The Michigan Capitol is most notable for its 976-piece glass floor in the rotunda and its ornate, slim vertical dome, but there are many other wondrous, strange and downright weird capitols out there. One – Wisconsin – even has a member of the weasel family carved into the decorations (OK, it’s a kind of cute badger).
Jim Stembridge, author of “Fifty State Capitols: the Architecture of Representative Government” (www.fiftystatecapitols.com, $27.50), has been to all capitols at least once and says he loves at least 35 of them. For the Salem, Ore., author, promoting them is not only an author’s duty, it is a calling.
“I see my purpose as helping people see the treasures they have in all 50 state capitols,” he says, “and maybe help people appreciate the good governing that goes on in the buildings.”
Which is one message we desperately need to hear in a bitter election year.
SEVEN NOTABLE CAPITOLS
It’s all in the eye of the beholder, but here are a few of the most interesting state capitol buildings:
Harrisburg, Pa.: Ranked by the Smithsonian as the most beautiful state capitol building in the U.S. www.pacapitol.com/tours.html.
Salem, Ore.: Interesting example of Art Deco architecture, built in 1938 after previous two state capitol buildings burned down. www.oregonlegislature.gov/capitolhistorygateway/Pages/Tours.aspx
Sante Fe, N.M.: The only round state capitol, thus the nickname The Roundhouse. It also has a great collection of art by New Mexico artists, started in 1992. www.nmlegis.gov/lcs/lcsdocs/BrochureEnglish.pdf
Denver, Colo.: It’s almost a twin of the Michigan State Capitol – and designed by the same guy. Bonus: You can climb 99 steps to the top of the dome. www.colorado.gov/pacific/cga-legislativecouncil/tours-0
Juneau, Alaska: The most modest of all state capitols, it’s the only one not reachable by road (get to Juneau by plane or boat). It’s being renovated until 2017, but you can still visit the lobby. http://w3.legis.state.ak.us/pages/capitol.php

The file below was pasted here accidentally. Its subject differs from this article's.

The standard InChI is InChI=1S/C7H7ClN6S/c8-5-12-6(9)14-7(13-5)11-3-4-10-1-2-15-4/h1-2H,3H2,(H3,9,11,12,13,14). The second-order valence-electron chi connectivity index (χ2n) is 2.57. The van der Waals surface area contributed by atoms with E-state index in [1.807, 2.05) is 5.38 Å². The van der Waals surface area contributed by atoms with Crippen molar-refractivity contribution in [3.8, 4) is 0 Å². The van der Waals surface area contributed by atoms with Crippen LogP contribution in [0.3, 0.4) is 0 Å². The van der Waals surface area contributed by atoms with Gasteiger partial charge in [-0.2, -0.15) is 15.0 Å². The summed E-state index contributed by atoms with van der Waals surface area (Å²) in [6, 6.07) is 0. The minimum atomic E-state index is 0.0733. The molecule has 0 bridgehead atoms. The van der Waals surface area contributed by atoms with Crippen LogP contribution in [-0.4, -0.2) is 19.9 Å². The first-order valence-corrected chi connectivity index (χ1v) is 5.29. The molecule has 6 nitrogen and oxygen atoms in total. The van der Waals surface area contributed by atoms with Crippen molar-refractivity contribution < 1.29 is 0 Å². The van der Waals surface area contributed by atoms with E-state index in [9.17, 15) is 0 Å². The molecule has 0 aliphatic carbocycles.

Madison, Wis.: From above, the building is shaped like a cross, It is the only capitol building with a weasel carved into its decorations – the badger. http://tours.wisconsin.gov/
Lincoln, Neb.: The “tower on the plains” capitol building from the 1920s is not elegant, but it is impressive. http://capitol.nebraska.gov/visit
See photos of every state capitol building at www.capitolshots.com.
How to get a state capitol “passport” collector’s book:
You can order the book, then have it stamped at every capitol building you visit (Michigan’s stamp has a wolverine on it). Order from the Capitol Collection in Denver, www.thecapitolcollection.com, 303-564-7570 ($15).
STATE CAPITOL VISITOR TIPS
Jim Stembridge, author of “Fifty State Capitols,” has been to all of them at least once. Here is his eight-step method:
▪ Arrive at 7 a.m. to get a good free parking spot not too far from the capitol.
▪ Stroll around outside as the sun comes up, with good photo ops.
▪ Head inside to see whether there is a coffee shop or restaurant (many have them, with “surprisingly inexpensive meals”).
▪ Listen for lobbyists and members of the legislature discussing the issues of the day.
▪ Wander the halls and find out whether and when tours are scheduled.
▪ Take a tour.
▪ See if you can briefly observe a committee meeting or chamber session, a news conference or bill-signing ceremony.
▪ Visit the gift shop for souvenirs, if the capitol has one (about half of them do, but not Michigan).